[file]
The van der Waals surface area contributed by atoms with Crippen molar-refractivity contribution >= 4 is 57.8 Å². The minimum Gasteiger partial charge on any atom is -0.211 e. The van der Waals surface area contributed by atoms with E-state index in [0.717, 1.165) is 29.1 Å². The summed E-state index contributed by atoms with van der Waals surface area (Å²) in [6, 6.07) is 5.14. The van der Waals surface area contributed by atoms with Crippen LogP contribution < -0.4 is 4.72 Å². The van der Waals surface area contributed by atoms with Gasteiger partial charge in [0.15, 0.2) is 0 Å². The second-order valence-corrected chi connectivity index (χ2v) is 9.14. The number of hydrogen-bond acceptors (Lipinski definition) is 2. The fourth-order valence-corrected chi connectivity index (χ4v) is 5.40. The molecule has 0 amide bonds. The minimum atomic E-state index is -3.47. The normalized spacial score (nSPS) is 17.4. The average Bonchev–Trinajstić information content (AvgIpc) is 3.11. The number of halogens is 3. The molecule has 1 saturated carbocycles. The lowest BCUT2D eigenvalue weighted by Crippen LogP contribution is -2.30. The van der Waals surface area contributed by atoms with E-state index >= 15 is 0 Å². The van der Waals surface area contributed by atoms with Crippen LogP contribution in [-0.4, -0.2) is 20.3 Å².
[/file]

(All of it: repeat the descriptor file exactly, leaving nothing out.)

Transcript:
The van der Waals surface area contributed by atoms with Crippen molar-refractivity contribution >= 4 is 57.8 Å². The minimum Gasteiger partial charge on any atom is -0.211 e. The van der Waals surface area contributed by atoms with E-state index in [0.717, 1.165) is 29.1 Å². The summed E-state index contributed by atoms with van der Waals surface area (Å²) in [6, 6.07) is 5.14. The van der Waals surface area contributed by atoms with Crippen LogP contribution < -0.4 is 4.72 Å². The van der Waals surface area contributed by atoms with Gasteiger partial charge in [0.15, 0.2) is 0 Å². The second-order valence-corrected chi connectivity index (χ2v) is 9.14. The number of hydrogen-bond acceptors (Lipinski definition) is 2. The fourth-order valence-corrected chi connectivity index (χ4v) is 5.40. The molecule has 0 amide bonds. The minimum atomic E-state index is -3.47. The normalized spacial score (nSPS) is 17.4. The average Bonchev–Trinajstić information content (AvgIpc) is 3.11. The number of halogens is 3. The molecule has 1 saturated carbocycles. The lowest BCUT2D eigenvalue weighted by Crippen LogP contribution is -2.30. The van der Waals surface area contributed by atoms with E-state index >= 15 is 0 Å². The van der Waals surface area contributed by atoms with Crippen LogP contribution in [-0.4, -0.2) is 20.3 Å².